Monday, 24 November 2008

Body Worlds: The Mirror of Time

Real bodies on display; the process of ageing explained
About six weeks ago, an advert for ‘a museum experience like you never had before’ caught my attention in Brussels and when I read the exhibition was coming to London I decided to give it a go. Last Saturday Set in the ageing O2 arena (the former Millennium Dome, in Greenwich) and it turned out to be one of the most impressive things I had ever seen. I realised Gunther von Hagens’ controversial and much talked about ‘Body Worlds’ exhibition had finally reached London.

In ‘Body Worlds & The Mirror of Time’ – as it officially is called – authentic human specimens, transformed through plastination, show the form, beauty, function and potential of the human body. Real human bodies, donated by organisations and individuals, are on display and it made me realise that we are not ‘one’, but actually consist of thousands of little organs, body parts, connections and processes. Without oxygen no brain function, without veins no heart beat and without muscles no movement. At any stage of our life cycle, the human body experiences changes and milestones. The changes that take place as the body moves through different experiences in its lifetime: at its most radiant and as it changes, matures and finally wanes. The exhibition shows the complexity and vulnerability of the human body through anatomical studies of the body in distress, disease and optimal health. The effects smoking and disease have on the human body are explained and illustrated. And what happens to your body if you drink away your problems for twenty years? What causes migraine and why do people get fat and what kind of effect do mental issues have on your physical state? All these questions are answered by real bodies, organs and other body parts.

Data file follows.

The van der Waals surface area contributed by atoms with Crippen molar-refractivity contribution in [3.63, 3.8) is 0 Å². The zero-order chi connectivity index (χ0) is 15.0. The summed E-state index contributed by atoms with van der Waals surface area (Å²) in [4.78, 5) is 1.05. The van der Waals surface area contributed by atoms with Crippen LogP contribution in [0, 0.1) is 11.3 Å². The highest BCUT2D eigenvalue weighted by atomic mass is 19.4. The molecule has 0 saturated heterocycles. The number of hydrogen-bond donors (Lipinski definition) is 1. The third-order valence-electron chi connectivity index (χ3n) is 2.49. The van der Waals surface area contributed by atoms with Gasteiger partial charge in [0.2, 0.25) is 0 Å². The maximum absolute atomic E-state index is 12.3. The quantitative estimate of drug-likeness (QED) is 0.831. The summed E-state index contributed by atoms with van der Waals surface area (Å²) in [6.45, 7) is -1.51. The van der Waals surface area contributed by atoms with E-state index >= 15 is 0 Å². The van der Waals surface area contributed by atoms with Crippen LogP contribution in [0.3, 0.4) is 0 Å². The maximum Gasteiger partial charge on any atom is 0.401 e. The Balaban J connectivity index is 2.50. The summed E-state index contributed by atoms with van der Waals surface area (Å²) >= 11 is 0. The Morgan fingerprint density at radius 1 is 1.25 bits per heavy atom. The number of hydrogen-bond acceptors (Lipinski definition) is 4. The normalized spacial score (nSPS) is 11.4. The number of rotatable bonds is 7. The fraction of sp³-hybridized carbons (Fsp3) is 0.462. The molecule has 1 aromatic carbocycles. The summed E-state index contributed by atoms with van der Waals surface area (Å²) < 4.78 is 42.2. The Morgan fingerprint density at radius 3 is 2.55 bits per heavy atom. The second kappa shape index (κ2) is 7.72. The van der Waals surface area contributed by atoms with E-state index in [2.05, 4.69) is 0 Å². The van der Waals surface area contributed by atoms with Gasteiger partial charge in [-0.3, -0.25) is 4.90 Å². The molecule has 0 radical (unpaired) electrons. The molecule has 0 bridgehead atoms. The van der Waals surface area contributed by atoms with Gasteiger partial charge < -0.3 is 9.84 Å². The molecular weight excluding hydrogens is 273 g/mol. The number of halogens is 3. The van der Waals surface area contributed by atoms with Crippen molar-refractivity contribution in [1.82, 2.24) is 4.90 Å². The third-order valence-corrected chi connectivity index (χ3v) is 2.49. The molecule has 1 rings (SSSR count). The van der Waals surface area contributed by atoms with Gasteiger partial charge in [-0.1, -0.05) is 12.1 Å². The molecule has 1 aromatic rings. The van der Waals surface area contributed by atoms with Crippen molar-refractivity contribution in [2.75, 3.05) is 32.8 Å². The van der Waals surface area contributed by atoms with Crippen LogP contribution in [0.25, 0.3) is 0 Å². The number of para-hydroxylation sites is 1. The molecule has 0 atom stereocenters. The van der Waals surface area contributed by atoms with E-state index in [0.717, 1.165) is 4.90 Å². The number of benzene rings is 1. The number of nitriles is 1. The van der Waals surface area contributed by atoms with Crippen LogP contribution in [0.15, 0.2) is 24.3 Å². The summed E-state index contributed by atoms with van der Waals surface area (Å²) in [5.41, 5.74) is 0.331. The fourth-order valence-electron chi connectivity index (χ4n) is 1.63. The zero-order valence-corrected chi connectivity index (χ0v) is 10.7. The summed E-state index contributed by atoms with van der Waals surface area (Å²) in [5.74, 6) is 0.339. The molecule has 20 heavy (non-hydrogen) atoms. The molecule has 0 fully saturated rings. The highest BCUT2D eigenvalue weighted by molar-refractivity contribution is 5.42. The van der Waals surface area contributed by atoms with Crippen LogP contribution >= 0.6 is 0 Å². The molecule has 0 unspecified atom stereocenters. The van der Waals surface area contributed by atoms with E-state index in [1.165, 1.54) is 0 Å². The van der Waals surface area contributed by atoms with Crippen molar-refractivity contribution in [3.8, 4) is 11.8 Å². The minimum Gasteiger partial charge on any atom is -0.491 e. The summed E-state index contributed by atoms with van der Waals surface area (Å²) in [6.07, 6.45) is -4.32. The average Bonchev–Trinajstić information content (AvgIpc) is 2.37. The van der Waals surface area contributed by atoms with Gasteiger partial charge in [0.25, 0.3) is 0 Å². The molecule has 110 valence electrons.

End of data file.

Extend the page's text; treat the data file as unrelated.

German born Von Hagens, a scientist, is the inventor of plastination – the anatomical specimen preservation method that makes the presentation of aesthetic anatomy possible. Through ‘Plastination’, the post mortal body is transformed into spectacular anatomical figures – plastinates – that allow the public to see the human body as it has never been seen before.
As Gunther von Hagen (who likes to be called ‘the Plastinator’) recently said on BBC news ‘Body Worlds invites the visitor to navigate the inner terrains and outer borders of the human landscape.’ One of the most interesting bodies on display is the basketball player. This plastinate derives from the most muscular body donor plastinated to date. It demonstrates the skin modeling muscles of our body in a dynamic posture. While looking at it I suddenly did not feel so attracted to a fit body anymore.. The intestines have been removed in order to show the large back muscles at the rear of the abdominal cavity. The urinary bladder rests at the bottom of the small pelvis. The skull has been opened to reveal the brain.

Gunther von Hagens’ Body Worlds is an unique anatomical exhibition around the world, stemming from an established body donation program and using donated bodies. The bodies are currently also on display in Houston, Salt Lake City and Brussels.
(pictures by myself, and were - and need to be - taken with the permission of Von Hagen's management)